Spirited Away (2002)
Young Chihiro is moving to a new town with her parents. Just before they arrive at their destination, they take a wrong turn and arrive at an apparently abandoned amusement park. Little do they realize that they stumbled upon a bathhouse meant for gods. The owner of this bathhouse, the vile witch Yubaba, transforms Chihiro’s parents into pigs and strips most of Chihiro’s name from her, leaving only the kanji for “Sen,” and forces her to work at the bathhouse. It is up to Sen to free herself as well as her parents from Yubaba, but will she be able to muster the courage to do so?
Spirited Away (千と千尋の神隠し, Sen to Chihiro no Kamikakushi, The Spiriting Away of Sen and Chihiro) is an anime film produced by Studio Ghibli under the direction of Miyazaki Hayao. It also was the winner of the 2003 Academy Award for Best Animated Feature Film.
First and foremost, Spirited Away is a children’s anime film. For that reason, the primary focus of the movie is Chihiro’s (or Sen’s) growth. As a girl who is only about eight years old, she actually goes through the entire Hero’s Journey outlined by Joseph Campbell.
That said, Spirited Away is a roller-coaster ride of a movie. Keeping with tradition, Miyazaki created an extremely imaginative world in this bathhouse that is staffed mostly by frogs and slugs. Of course, that doesn’t even begin to describe the different kinds of creatures Chihiro meets in her tenure in Yubaba’s employ.
Spirited Away also demonstrates how it is impossible to talk about a Ghibli picture without mentioning the absolutely gorgeous animation. The movie is full of bright and beautiful artwork. When things get moving, you can see that the animators had a pretty ridiculous amount of attention to detail. Character movements meshed perfectly with the backgrounds. The folks at Ghibli were also really careful to animate individual hairs on certain characters. Overall, this movie is a real treat for the eyes, and I very deeply regret not having seen this movie in theaters.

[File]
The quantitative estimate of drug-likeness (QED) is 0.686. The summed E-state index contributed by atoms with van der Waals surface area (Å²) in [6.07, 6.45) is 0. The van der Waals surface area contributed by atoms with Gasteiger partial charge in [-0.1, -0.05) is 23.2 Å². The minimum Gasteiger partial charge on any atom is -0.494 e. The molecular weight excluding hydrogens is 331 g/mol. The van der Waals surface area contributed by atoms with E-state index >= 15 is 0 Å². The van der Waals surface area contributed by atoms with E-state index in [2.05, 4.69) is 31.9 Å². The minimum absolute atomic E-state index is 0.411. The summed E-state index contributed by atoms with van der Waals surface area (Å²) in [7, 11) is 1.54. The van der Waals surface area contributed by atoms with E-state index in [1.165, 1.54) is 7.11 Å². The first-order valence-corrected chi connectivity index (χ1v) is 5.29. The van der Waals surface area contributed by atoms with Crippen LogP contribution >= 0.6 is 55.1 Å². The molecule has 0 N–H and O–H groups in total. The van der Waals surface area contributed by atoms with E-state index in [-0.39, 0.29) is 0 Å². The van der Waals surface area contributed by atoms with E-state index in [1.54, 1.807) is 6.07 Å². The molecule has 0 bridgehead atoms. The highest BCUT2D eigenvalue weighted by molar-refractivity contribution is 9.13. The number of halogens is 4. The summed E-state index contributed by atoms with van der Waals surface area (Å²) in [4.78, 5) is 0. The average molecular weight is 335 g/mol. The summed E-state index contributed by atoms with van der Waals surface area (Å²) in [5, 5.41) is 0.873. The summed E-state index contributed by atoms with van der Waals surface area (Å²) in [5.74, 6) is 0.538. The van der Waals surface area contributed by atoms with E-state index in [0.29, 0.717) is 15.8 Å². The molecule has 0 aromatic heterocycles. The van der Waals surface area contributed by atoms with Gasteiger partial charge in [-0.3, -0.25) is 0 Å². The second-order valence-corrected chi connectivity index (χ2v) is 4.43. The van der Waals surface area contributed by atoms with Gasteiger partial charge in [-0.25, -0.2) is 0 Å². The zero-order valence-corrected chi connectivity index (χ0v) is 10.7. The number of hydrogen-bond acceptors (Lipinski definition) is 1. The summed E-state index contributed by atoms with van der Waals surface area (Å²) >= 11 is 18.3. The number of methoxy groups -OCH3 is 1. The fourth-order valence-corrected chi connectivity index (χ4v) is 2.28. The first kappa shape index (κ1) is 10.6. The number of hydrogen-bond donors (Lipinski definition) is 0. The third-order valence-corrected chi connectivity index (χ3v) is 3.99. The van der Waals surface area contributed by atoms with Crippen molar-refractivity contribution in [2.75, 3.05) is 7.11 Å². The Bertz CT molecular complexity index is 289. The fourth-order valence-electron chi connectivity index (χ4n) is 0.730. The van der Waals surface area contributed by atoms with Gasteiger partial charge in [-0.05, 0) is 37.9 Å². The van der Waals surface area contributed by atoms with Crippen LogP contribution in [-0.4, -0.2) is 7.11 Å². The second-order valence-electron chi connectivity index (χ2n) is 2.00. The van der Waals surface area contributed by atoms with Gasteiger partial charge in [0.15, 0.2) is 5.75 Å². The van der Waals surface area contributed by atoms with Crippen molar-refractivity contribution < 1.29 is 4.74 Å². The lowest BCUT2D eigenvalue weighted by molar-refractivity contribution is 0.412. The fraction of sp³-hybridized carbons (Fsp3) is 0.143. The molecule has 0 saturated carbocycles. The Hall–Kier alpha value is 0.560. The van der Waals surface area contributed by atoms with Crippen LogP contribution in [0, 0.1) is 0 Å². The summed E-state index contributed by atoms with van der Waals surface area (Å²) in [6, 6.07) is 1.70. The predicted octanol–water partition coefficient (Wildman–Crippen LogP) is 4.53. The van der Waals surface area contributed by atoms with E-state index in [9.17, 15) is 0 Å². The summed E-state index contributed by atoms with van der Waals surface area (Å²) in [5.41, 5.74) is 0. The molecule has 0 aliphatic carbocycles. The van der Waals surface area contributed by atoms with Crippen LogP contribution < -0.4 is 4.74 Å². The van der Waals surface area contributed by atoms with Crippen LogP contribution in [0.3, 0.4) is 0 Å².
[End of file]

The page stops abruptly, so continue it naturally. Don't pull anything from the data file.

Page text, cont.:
The voice-actors also did their part. Hiiragi Yumi, who was 15 at the time of production, did a great job as Chihiro, though I thought it was Natsuki Mari who really stuck out from the cast as Yubaba.
Also for those of you who have seen Departures, if the music seems familiar, that is because Spirited Away was also scored by Joe Hisaishi. Thanks to the voice-acting and the music, Spirited Away winds up sounding every bit as good as it looks.
Despite saying Spirited Away is a children’s film, I would say this is also a great movie for adults as well. It is yet another one of those rare films that actually works well for the entire family. Much like the live-action film Departures, Spirited Away had moments that are laugh-out-loud funny as well as those that might draw tears out. Thus, much like how Departures is one of the best live-action films I have seen recently, Spirited Away is one of the best animated films I have seen recently, and gets a very strong 4 out of 4.